This mystery was a bit heavy on the romance (the best kind!). The only thing was that there were these moments of mental checklist in the book that though it fit their personalities, kind of lacked a natural flow. It went like this nice guy? check; pays his bills on time? check; doesn’t talk back to his mama? check. Don’t get me wrong, people definitely do that in real life, however it just stood out to me here. There was also this kind of instant-attraction thing where there was no rhyme or reason why Laura was “the one” for Devlin. That said, I enjoyed the balance of romance and mystery and some of the greatest parts of the novel are when Laura and Devlin are together.

As for the mystery, Ms. Hannon, in my opinion really shines with her bad guys (not quite so sure what that says about her :)). They all manage to be unique and scary in their own way and this guy is a nut if ever there was one. Darcy is a bit hard to like though because  she come across as selfish and a bit…um…naive at first, but I do like the way she deals with the bad guy. This is not a who-dun-it novel but how to find out they dun it kind of mystery. I enjoyed the process of watching Laura and Devlin figure that person out.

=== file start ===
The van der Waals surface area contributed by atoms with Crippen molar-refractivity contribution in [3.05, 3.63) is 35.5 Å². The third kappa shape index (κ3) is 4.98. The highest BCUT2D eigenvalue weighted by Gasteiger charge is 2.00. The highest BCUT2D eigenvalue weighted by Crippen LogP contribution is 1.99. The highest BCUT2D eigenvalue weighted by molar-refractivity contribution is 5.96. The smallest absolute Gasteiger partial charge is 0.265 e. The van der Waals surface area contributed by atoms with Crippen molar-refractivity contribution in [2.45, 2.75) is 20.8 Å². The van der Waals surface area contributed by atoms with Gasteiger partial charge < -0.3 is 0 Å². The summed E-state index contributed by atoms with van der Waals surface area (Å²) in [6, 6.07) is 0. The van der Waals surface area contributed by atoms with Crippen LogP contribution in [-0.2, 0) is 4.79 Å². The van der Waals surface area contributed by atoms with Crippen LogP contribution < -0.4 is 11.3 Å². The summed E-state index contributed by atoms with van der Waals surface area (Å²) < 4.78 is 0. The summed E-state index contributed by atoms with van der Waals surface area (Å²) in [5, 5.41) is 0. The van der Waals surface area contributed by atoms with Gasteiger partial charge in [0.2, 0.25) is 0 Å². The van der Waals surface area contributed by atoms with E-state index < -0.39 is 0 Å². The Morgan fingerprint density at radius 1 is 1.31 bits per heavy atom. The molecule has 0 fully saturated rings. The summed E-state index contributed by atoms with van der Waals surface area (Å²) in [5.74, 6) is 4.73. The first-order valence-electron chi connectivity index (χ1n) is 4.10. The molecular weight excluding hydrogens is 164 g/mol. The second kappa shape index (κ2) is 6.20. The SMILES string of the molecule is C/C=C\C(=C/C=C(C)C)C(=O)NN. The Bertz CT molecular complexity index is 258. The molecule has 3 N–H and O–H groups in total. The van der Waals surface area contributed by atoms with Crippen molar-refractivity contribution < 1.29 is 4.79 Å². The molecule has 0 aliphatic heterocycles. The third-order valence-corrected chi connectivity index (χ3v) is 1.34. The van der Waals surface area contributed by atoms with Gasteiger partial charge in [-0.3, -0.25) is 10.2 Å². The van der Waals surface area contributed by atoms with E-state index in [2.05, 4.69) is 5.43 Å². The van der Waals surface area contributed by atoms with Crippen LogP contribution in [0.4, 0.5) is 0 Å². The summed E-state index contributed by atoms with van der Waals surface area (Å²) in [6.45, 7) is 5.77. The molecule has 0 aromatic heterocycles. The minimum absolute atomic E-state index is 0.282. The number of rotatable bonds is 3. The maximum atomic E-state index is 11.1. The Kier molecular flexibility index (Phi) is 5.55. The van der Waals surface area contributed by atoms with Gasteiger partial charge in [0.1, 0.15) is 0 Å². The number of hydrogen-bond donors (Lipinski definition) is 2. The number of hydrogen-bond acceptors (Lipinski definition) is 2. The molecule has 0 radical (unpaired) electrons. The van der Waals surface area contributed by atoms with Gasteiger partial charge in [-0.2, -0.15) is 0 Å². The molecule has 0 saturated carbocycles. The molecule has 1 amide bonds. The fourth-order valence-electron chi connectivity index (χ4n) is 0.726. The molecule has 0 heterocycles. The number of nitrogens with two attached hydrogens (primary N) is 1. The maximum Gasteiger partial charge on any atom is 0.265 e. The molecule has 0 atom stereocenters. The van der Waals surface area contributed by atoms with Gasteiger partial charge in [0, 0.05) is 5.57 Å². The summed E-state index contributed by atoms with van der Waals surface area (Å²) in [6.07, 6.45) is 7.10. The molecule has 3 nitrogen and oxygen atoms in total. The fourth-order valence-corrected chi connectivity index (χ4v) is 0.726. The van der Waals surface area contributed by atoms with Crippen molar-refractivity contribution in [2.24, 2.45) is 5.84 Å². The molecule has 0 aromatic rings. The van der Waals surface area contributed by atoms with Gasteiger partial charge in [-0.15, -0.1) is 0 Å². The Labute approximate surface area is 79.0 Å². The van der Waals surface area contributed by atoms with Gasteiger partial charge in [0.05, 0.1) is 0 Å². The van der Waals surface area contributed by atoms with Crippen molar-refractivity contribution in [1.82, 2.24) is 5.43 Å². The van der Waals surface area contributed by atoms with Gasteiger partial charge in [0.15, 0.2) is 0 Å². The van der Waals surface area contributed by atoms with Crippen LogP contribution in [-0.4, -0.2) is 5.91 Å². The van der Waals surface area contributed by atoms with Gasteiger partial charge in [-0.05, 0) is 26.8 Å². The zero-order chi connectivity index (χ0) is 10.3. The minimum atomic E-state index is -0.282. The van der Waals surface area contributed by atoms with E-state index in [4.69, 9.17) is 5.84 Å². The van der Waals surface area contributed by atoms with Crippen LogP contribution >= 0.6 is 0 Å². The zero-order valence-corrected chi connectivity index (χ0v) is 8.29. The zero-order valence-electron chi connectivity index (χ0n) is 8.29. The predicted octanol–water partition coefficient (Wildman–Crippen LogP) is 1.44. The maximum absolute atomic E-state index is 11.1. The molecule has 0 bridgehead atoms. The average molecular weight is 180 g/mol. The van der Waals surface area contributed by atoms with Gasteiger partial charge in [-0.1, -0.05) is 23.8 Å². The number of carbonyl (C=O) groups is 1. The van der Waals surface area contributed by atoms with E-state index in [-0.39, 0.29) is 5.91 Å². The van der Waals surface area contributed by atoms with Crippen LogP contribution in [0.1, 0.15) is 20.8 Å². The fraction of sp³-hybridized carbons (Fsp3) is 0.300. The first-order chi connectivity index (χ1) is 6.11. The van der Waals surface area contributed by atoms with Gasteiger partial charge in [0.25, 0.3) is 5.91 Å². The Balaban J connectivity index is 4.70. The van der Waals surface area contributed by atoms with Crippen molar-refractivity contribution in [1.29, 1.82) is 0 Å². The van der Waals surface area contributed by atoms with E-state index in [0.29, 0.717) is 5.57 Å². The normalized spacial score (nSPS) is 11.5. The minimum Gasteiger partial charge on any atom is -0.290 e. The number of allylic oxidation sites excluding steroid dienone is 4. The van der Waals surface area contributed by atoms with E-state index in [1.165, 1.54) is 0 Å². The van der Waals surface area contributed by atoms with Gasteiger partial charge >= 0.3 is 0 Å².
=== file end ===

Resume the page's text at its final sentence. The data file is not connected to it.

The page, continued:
Spiritually, you have Laura who works as the spiritual rock in this book and it’s nice to see her lean on God. You definitely get the impression that she has a close relationship with God. I would have to say the theme is turning to God in times of trouble.

Overall, a fun read that has the pages turning quickly!

Romantic scale: 8

**I received a copy of this novel from Netgalley. My opinion was not affected in any way.**

Posted in Contemporary

Melissa Tagg’s Made to Last


Miranda Woodruff has it all. At least, that’s how it looks when she’s starring in her homebuilding television show, From the Ground Up. So when her network begins to talk about making cuts, she’ll do anything to boost ratings and save her show–even if it means pretending to be married to a man who’s definitely not the fiance who ran out on her three years ago.